I sure wish that I had one to blow this morning to demonstrate, but – alas – I do not.

The cry of the shofar is a call to repentance.
The Rabbis explain that God weighs the actions of humankind at the start of each new year. And repentance is the proper attitude when having your life evaluated by the living God.

The other theme of Rosh Hashanah is the people’s coronation of God as king over all, and, indeed, ruler over their own lives. This is explained by the Hebrew phrase “kabalat ol” – which means the acceptance of the yoke, the submission of the human will to the governing providence of God.

The call to repentance and submission to the will of God. Remember these two emphases, please, because by now I bet you are all wondering:
this is very interesting, but why are we learning about the details of Jewish tradition in our church’s Sunday sermon? Right?

Well, what was it that Paul said in his letter to the Romans?

Welcome one another just as the Messiah has welcomed you.
Why? Because this Messiah was a servant of the Jewish people for the sake of God’s truth.
And why? So that the promises made to Abraham and his children might be confirmed AND so that the Gentiles (you and me) might be welcomed in to join the Jews in giving praise to God.

This is vitally important: if ever we forget the context in which these New Testament texts were written, then we will be doomed to misunderstand their meaning –as, in fact, has happened throughout much of the church’s history.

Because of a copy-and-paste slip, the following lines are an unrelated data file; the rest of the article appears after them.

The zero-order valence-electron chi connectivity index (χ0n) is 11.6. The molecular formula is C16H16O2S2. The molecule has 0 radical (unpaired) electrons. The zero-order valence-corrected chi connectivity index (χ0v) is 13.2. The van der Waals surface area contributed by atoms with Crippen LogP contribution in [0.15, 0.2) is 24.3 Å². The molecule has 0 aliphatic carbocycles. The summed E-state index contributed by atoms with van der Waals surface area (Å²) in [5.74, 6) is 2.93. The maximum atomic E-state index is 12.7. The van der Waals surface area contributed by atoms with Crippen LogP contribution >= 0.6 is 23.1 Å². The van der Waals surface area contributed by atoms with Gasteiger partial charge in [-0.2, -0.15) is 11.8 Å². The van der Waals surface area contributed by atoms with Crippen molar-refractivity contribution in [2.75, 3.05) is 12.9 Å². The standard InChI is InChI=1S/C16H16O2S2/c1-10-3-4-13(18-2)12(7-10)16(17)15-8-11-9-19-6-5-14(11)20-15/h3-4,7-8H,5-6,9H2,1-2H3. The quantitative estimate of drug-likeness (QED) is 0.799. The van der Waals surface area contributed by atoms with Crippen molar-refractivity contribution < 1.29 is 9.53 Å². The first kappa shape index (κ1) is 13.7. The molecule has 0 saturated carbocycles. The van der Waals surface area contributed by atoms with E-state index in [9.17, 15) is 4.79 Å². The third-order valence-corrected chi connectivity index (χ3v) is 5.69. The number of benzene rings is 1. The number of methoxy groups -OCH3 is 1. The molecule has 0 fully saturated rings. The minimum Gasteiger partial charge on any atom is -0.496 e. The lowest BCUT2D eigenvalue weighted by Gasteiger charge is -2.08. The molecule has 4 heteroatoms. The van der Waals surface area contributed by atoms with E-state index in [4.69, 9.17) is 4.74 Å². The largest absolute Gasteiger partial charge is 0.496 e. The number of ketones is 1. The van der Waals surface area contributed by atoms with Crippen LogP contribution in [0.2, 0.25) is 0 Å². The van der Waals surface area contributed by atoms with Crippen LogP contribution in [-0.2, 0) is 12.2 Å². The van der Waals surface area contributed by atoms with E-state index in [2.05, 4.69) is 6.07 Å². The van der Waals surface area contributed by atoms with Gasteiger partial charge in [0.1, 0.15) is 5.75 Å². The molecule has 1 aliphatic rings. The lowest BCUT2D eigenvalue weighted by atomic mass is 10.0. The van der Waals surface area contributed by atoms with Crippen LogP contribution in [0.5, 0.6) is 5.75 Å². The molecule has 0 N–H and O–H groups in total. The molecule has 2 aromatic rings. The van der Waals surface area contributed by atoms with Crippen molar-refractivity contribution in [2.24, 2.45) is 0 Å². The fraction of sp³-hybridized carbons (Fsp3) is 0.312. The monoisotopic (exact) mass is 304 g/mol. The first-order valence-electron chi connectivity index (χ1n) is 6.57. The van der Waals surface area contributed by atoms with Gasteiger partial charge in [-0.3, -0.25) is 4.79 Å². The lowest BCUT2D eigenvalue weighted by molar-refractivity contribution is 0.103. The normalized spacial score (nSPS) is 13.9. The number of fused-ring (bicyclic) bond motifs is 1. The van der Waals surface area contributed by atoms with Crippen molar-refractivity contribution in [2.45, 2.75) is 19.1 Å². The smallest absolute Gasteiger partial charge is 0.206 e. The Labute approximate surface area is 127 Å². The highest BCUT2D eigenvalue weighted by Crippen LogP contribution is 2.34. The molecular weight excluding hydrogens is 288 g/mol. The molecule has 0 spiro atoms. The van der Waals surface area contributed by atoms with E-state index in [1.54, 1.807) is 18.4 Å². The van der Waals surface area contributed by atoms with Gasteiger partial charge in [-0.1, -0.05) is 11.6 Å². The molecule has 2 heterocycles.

Biblical scholars tell us that Matthew’s Gospel came out of a Jewish community of disciples who were experiencing harsh and painful conflict with the leaders of the synagogues.

The members of this community had been brought up in the synagogue and they understood their history through the lens of the patriarchs and the kings of Israel.

These followers of the Way were convinced, of course, that this Jesus of Nazareth – Yeshua is how they would have pronounced his name – is the long-promised prophet to come after Moses, the promised King of David’s line who is to sit on the throne of Israel forever.

To their surprise AND dismay, the majority of the synagogue leaders, the chief priests and the elders rejected this view. In fact, these leaders viewed the Way as simply one more dangerous faction which would only do further damage to the unity and stability of their nation.

This parable from Matthew addresses this conflict head-on.

“A man had two sons…which of the two did the will of his father?”

This parable is itself a call to repentance and a call to submit to the surprising will of God.

The first son finally “changed his mind”. This is the word for repentance. And it is this that was seen to be lacking among the chief priests and elders in Jerusalem. They “did not change [their] minds” and believe John’s message and listen to the words of Jesus.

So who is truly on the inside? And who is actually on the outside?

Do you remember where this discussion is taking place in the text?